"I was named, partially after my father. My middle name is also his. My first name apparently means everything from "Jesus is lord", "Obedience to the lord", and "salvation".

None of these meanings reflect who I am. Ironically, I'm very opposite to the meaning of my name. I don't believe Jesus is lord and I think obedience to the lord is ridiculous.

Salvation, however, I can get down with. I've lived a fairly rough and tumble life and from it, I've found that strength of character, acceptance, honesty, and the ability to appreciate even the hard times often leads me to a state of mind that I would consider to be very much like salvation. So perhaps my name isn't too inaccurate."

Heidi Heilig

Heidi Heilig, 30, Lyricist/Bookwriter, Prospect Heights.

What's the story behind your name?

"My married name is Heidi Heilig, which sounds like something no parent would ever do to a child, and it wasn't. I picked this.

I was born Heidi Yuk Hung Hansen-Young, or Hansen-Young, Heidi, according to the attendance list at school from which they drew the seating charts. It was Mother's Last Name-Father's Last Name, Mother's Favorite Dog. I was told that to get my Chinese middle name, my grandmother paid an old monk at the Kaneohe Buddhist Temple to throw the bones, and that it meant "Jade Angel," but when I ask people who actually speak Chinese about my middle name they look at me quizzically, their heads tilted, much like Heidi the Dog in the old photos my mom keeps, and say it means nothing.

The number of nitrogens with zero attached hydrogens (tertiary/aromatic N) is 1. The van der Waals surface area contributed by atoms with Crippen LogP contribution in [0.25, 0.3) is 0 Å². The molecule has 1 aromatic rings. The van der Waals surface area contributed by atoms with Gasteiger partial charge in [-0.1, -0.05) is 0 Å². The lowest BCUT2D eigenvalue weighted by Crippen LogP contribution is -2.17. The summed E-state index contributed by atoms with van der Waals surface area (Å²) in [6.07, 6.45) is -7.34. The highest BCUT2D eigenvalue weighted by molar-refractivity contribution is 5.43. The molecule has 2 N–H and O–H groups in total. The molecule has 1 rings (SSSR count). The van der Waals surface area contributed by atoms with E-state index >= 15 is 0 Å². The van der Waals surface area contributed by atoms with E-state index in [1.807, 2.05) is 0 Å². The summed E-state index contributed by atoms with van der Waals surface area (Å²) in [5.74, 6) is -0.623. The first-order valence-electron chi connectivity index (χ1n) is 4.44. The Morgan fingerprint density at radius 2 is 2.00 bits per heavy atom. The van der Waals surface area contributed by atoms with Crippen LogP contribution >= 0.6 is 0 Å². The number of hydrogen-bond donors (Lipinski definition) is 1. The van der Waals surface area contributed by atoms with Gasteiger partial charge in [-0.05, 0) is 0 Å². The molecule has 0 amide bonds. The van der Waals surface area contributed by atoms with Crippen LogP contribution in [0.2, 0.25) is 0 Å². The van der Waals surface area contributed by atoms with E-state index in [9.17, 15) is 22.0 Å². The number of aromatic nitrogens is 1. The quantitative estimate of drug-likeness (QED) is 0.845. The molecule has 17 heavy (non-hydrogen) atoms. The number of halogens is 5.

But that last name, though, that meant something. In Hawaii where I grew up, my mom had become a famous artist, and so no one knew me as Heidi; they knew me as Diana Hansen-Young's daughter.

It also meant something else. It meant that in Trig, Shakespeare 1 and 2, and US History -- basically every class that had a seating chart -- Hansen-Young, Heidi was sitting right next to Heilig, Bret.

I didn't have to change my name when we married. My mom hyphenated hers, and I like to think that I'm a feminist. But after being Diana Hansen-Young's daughter for so long, I thought, why not take a name that no parent would ever dream up? Why not take a name that I had to create myself, out of Romeo and Juliet and a squared plus b squared and General Sherman's march to the sea? Why not take a name that meant something?"

Friday, October 22, 2010

William Brasington

William Brasington, 24, Dinner Theater Actor, Los Angeles CA

What's the story behind your name?:

"It's not spectacular, but my parents were debating about naming me David or William. As soon as I was born, the doctor asked, "What's his name?" And even though my mother was exhausted by childbirth (she had four kids, but refers to women who didn't enjoy birthing their kids "wimps"), she sat up and said, "William!" Because I looked like a William and she didn't want my Dad to say anything else."